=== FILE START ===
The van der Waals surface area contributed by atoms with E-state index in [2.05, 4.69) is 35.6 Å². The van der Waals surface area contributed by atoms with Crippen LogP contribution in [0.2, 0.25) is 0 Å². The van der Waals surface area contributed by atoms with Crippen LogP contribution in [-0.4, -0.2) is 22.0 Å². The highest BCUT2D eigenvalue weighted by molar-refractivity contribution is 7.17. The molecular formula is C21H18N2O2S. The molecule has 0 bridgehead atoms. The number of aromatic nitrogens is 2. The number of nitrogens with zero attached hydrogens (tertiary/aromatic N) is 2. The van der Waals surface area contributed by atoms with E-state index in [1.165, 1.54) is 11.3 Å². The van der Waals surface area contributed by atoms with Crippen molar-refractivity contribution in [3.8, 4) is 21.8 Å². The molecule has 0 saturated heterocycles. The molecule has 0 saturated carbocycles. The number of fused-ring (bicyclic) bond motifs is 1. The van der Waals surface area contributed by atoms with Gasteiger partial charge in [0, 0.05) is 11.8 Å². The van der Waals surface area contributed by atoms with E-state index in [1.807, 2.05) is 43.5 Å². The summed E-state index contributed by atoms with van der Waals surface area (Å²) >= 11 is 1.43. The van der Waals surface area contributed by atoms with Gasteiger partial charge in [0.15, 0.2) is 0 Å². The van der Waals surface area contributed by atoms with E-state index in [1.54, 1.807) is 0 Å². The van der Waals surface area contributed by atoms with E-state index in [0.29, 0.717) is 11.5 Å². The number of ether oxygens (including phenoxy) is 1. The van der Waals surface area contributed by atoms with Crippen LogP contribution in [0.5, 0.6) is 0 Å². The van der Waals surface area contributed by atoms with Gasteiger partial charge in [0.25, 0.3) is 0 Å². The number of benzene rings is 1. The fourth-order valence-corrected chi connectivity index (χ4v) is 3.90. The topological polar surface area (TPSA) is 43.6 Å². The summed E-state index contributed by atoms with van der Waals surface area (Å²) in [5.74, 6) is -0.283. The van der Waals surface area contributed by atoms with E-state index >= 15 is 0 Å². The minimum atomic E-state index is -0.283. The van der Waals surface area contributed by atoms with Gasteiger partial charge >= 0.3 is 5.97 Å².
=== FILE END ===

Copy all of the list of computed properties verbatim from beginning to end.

The van der Waals surface area contributed by atoms with E-state index in [2.05, 4.69) is 35.6 Å². The van der Waals surface area contributed by atoms with Crippen LogP contribution in [0.2, 0.25) is 0 Å². The van der Waals surface area contributed by atoms with Crippen LogP contribution in [-0.4, -0.2) is 22.0 Å². The highest BCUT2D eigenvalue weighted by molar-refractivity contribution is 7.17. The molecular formula is C21H18N2O2S. The molecule has 0 bridgehead atoms. The number of aromatic nitrogens is 2. The number of nitrogens with zero attached hydrogens (tertiary/aromatic N) is 2. The van der Waals surface area contributed by atoms with E-state index in [1.165, 1.54) is 11.3 Å². The van der Waals surface area contributed by atoms with Crippen molar-refractivity contribution in [3.8, 4) is 21.8 Å². The molecule has 0 saturated heterocycles. The molecule has 0 saturated carbocycles. The number of fused-ring (bicyclic) bond motifs is 1. The van der Waals surface area contributed by atoms with Gasteiger partial charge in [0, 0.05) is 11.8 Å². The van der Waals surface area contributed by atoms with E-state index in [1.807, 2.05) is 43.5 Å². The summed E-state index contributed by atoms with van der Waals surface area (Å²) >= 11 is 1.43. The van der Waals surface area contributed by atoms with Gasteiger partial charge in [0.15, 0.2) is 0 Å². The van der Waals surface area contributed by atoms with E-state index in [1.54, 1.807) is 0 Å². The van der Waals surface area contributed by atoms with E-state index in [0.29, 0.717) is 11.5 Å². The number of ether oxygens (including phenoxy) is 1. The van der Waals surface area contributed by atoms with Crippen LogP contribution in [0.5, 0.6) is 0 Å². The van der Waals surface area contributed by atoms with Gasteiger partial charge in [0.25, 0.3) is 0 Å². The number of benzene rings is 1. The fourth-order valence-corrected chi connectivity index (χ4v) is 3.90. The topological polar surface area (TPSA) is 43.6 Å². The summed E-state index contributed by atoms with van der Waals surface area (Å²) in [5.74, 6) is -0.283. The van der Waals surface area contributed by atoms with E-state index >= 15 is 0 Å². The minimum atomic E-state index is -0.283. The van der Waals surface area contributed by atoms with Gasteiger partial charge >= 0.3 is 5.97 Å².